Knee dislocations in athletes like Bears tight end Zach Miller’s typically require complex, reconstructive surgery

If you didn’t see the video replay or a photo, you’ve probably heard people discussing the knee injury Chicago Bears tight end Zach Miller sustained in the game against the New Orleans Saints. Miller was running a passing route and as he planted his left foot just outside the end zone his knee dislocated.

Knee dislocations are rare and most often occur in high-energy motor vehicle accidents. They also happen in sports that require pivoting, jumping, cutting or changing direction such as basketball, gymnastics, soccer, volleyball, or in contact sports such as football and rugby.

Knee dislocations occur when multiple major ligaments are torn—usually three of the four. Typically, it involves both cruciate ligaments (anterior cruciate ligament [ACL] and posterior cruciate ligament [PCL], and one collateral ligament [medial collateral ligament (MCL) and/or the posterolateral ligament complex [PLC]). The ligaments help maintain the normal relationship between the femur (thighbone) and the tibia (shinbone) and allow motion until certain extremes. Injuries that produce forces that move the knee beyond these extremes can result in ligament injury.

If untreated, a knee dislocation usually results in the knee persistently giving way (instability) often with even daily activities, let alone athletic activities. Injuries to the arteries or nerves, such as Zach Miller’s injury that involved the popliteal artery behind his knee, can have a higher risk for a poor outcome. In the case of a vascular injury, emergent surgery is required to return blood circulation to the leg. Some athletes can return to sports participation after this injury, but recovery is long and challenging.

Fortunately for Miller, the team’s medical staff attended to him immediately and saved his leg. Because the staff reportedly could not find a pulse in Miller’s leg, he underwent immediate vascular testing which identified the popliteal artery injury. This required emergent surgery to repair the artery and re-establish blood flow to his leg. Miller will undergo additional surgery later to repair and reconstruct (replace) the torn ligaments to restore stability to his knee.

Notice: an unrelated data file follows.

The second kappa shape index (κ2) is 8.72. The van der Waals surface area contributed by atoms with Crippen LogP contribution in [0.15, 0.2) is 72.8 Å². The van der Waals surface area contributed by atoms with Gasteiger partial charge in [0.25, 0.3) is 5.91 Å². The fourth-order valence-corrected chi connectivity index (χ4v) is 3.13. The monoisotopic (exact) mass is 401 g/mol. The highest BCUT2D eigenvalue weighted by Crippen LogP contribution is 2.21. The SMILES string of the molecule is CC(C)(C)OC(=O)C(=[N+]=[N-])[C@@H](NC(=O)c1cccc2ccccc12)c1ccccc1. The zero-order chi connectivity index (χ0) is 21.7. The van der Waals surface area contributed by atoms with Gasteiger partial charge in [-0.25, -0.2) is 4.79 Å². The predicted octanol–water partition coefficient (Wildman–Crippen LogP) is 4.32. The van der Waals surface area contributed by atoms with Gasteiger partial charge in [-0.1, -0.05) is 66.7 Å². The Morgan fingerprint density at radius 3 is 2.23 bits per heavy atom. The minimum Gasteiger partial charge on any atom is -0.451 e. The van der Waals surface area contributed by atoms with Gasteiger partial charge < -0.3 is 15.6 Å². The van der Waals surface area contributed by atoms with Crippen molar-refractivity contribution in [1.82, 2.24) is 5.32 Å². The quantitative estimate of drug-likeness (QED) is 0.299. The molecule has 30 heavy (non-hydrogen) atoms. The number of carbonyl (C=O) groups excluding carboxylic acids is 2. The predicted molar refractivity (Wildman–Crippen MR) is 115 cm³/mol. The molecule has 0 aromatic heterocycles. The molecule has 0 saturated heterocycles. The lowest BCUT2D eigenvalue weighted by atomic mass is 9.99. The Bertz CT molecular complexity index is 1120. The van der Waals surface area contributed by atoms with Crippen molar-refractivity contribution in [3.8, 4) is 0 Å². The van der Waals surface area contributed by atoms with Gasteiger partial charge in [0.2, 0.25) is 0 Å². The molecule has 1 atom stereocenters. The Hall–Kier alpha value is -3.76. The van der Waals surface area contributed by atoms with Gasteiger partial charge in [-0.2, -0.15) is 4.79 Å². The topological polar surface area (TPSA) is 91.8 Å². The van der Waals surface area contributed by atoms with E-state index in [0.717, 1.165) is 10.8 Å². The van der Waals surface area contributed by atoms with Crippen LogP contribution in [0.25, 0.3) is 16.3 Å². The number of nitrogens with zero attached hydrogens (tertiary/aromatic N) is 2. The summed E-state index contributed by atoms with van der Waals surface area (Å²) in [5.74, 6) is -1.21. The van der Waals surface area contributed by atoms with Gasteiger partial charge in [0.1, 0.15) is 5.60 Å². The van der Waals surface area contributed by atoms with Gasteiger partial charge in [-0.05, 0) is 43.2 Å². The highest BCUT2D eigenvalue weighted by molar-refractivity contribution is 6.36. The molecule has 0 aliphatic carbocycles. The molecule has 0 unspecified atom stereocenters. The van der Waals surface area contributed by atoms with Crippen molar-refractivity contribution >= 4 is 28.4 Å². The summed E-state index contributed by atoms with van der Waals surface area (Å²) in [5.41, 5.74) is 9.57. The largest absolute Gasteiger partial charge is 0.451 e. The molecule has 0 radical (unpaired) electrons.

Following surgery, physical therapy is necessary to regain knee range of motion, muscle control and strength. It can take six months to a year for full recovery.

Although Zach Miller has a long recovery ahead, the upside is that he received timely and expert orthopaedic evaluation and treatment—the key to treating any injury. I wish him all the best for a successful outcome and a return to the Bears lineup.

Dr. Steven Chudik, with the Shoulder, Knee and Sports Medicine Clinic, is a noted arthroscopic orthopaedic surgeon and sports medicine specialist who has been treating athletes and weekend warriors of all ages and abilities for more than 15 years. He also is the team physician for several area high schools and sports clubs. Dr. Chudik has convenient clinic hours five days a week in Westmont or Western Springs, Ill., and is affiliated with an immediate care clinic for urgent care and X-rays on Saturdays between 9 a.m. and 1 p.m. No appointment is necessary, but you do need to inform the receptionist you are a patient of Dr. Chudik’s when you register.

To schedule a clinic appointment with Dr. Chudik, you can call 630-324-0402, or go online to his website and use the scheduling feature at

Western Springs Office

Wed: 7:30 a.m. to 5:30 p.m.

4700 Gilbert Avenue, Suite 51
Western Springs, Illinois 60558
Phone: 630-324-0402
Fax: 630-920-2382


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